Early childhood education is at an exciting juncture. As I write this blog, recognition is growing of the importance of laying the foundation for emotional intelligence, or what the academic world often refers to as emotional competence in young children. In fact, the Organization for Economic Co-operation and Development (OECD) has recently released a new pilot measure for 5-year-olds called the “Baby PISA” that will be used to measure self-regulation and empathy, both considered foundational to emotional intelligence. The Baby PISA is an early childhood version of the PISA, a long-utilized tool that evaluates fifteen-year-olds internationally on literacy and mathematics.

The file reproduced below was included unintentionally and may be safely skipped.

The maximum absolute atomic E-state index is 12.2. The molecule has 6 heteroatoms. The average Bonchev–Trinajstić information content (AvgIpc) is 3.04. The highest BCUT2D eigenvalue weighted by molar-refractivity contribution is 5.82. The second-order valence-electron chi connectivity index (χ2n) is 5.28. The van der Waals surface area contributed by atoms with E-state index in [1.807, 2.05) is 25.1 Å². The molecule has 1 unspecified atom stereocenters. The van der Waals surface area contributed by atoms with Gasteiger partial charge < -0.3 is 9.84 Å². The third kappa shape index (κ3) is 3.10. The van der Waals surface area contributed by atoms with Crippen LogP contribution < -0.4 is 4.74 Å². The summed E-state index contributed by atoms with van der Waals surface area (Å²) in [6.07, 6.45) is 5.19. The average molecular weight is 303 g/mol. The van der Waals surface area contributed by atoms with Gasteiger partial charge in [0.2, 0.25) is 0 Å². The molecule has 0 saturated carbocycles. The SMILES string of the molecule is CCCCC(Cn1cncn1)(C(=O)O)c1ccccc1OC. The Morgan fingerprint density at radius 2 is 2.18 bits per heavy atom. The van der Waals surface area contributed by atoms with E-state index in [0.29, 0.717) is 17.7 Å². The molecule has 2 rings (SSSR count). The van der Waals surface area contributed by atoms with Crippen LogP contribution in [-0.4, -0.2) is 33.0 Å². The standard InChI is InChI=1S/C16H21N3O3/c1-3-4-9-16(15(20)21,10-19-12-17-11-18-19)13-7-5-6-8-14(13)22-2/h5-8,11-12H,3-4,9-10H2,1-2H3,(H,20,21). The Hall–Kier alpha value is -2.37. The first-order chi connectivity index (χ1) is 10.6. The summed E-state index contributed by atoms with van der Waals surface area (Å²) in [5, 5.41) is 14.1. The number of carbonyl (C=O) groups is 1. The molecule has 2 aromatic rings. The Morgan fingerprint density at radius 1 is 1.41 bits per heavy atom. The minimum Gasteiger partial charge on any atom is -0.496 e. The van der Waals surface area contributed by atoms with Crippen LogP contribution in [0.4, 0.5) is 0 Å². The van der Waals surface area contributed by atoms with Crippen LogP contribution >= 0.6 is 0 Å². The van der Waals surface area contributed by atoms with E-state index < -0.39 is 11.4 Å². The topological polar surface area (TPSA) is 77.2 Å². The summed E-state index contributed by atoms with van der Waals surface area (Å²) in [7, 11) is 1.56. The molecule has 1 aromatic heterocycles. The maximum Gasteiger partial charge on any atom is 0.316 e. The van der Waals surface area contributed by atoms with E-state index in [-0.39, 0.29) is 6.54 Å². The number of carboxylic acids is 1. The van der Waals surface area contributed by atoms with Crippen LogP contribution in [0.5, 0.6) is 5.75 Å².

The release of Baby PISA demonstrates an increased global awareness that skills beyond those that are purely academic have an impact on our children’s healthy development and success. Here at the Housman Institute, I find this news incredibly exciting. To my knowledge, this evidence-based program is the only one that shows significant improvement in young children in empathy and self-regulation. Not only do I see these improvements when analyzing our data, but I see it in the children themselves.I’m excited to be part of a research team that is continually evaluating the impact of our unique program and seeing the effect it has on the children who benefit.
Amanda Derby is Clinical Research Coordinator at Housman Institute